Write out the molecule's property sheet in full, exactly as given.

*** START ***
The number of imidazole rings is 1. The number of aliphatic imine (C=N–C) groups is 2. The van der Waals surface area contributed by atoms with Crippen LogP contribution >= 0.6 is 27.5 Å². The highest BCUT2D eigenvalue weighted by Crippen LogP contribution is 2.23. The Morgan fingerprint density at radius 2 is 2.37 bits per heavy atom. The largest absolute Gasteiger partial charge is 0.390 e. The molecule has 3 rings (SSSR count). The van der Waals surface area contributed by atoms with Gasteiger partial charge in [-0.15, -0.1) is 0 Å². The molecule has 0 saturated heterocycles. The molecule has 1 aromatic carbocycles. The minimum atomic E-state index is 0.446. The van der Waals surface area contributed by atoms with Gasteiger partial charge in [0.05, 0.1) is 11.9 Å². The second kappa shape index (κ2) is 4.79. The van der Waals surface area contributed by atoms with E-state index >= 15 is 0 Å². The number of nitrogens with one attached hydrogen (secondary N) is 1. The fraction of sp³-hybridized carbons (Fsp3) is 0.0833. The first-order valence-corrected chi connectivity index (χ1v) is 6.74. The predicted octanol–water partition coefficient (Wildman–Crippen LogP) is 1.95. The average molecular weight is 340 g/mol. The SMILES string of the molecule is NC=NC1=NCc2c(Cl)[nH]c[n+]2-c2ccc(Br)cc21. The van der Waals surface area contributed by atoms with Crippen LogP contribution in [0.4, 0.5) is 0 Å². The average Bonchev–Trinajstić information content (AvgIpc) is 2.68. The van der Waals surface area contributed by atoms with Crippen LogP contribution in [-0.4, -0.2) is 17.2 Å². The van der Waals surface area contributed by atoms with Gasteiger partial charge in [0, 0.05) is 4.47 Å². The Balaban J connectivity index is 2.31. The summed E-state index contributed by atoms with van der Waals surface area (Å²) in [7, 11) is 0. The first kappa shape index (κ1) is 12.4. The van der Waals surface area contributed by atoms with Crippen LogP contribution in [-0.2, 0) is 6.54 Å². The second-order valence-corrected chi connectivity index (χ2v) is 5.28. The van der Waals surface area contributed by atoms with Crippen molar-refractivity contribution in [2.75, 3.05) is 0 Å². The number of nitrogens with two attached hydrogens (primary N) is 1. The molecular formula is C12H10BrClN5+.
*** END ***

The number of imidazole rings is 1. The number of aliphatic imine (C=N–C) groups is 2. The van der Waals surface area contributed by atoms with Crippen LogP contribution >= 0.6 is 27.5 Å². The highest BCUT2D eigenvalue weighted by Crippen LogP contribution is 2.23. The Morgan fingerprint density at radius 2 is 2.37 bits per heavy atom. The largest absolute Gasteiger partial charge is 0.390 e. The molecule has 3 rings (SSSR count). The van der Waals surface area contributed by atoms with Gasteiger partial charge in [-0.15, -0.1) is 0 Å². The molecule has 0 saturated heterocycles. The molecule has 1 aromatic carbocycles. The minimum atomic E-state index is 0.446. The van der Waals surface area contributed by atoms with Gasteiger partial charge in [0.05, 0.1) is 11.9 Å². The second kappa shape index (κ2) is 4.79. The van der Waals surface area contributed by atoms with E-state index >= 15 is 0 Å². The number of nitrogens with one attached hydrogen (secondary N) is 1. The fraction of sp³-hybridized carbons (Fsp3) is 0.0833. The first-order valence-corrected chi connectivity index (χ1v) is 6.74. The predicted octanol–water partition coefficient (Wildman–Crippen LogP) is 1.95. The average molecular weight is 340 g/mol. The SMILES string of the molecule is NC=NC1=NCc2c(Cl)[nH]c[n+]2-c2ccc(Br)cc21. The van der Waals surface area contributed by atoms with Crippen LogP contribution in [0.4, 0.5) is 0 Å². The average Bonchev–Trinajstić information content (AvgIpc) is 2.68. The van der Waals surface area contributed by atoms with Crippen LogP contribution in [-0.4, -0.2) is 17.2 Å². The van der Waals surface area contributed by atoms with Gasteiger partial charge in [0, 0.05) is 4.47 Å². The Balaban J connectivity index is 2.31. The summed E-state index contributed by atoms with van der Waals surface area (Å²) in [7, 11) is 0. The first kappa shape index (κ1) is 12.4. The van der Waals surface area contributed by atoms with Crippen LogP contribution in [-0.2, 0) is 6.54 Å². The second-order valence-corrected chi connectivity index (χ2v) is 5.28. The van der Waals surface area contributed by atoms with Crippen molar-refractivity contribution in [2.75, 3.05) is 0 Å². The number of nitrogens with two attached hydrogens (primary N) is 1. The molecular formula is C12H10BrClN5+.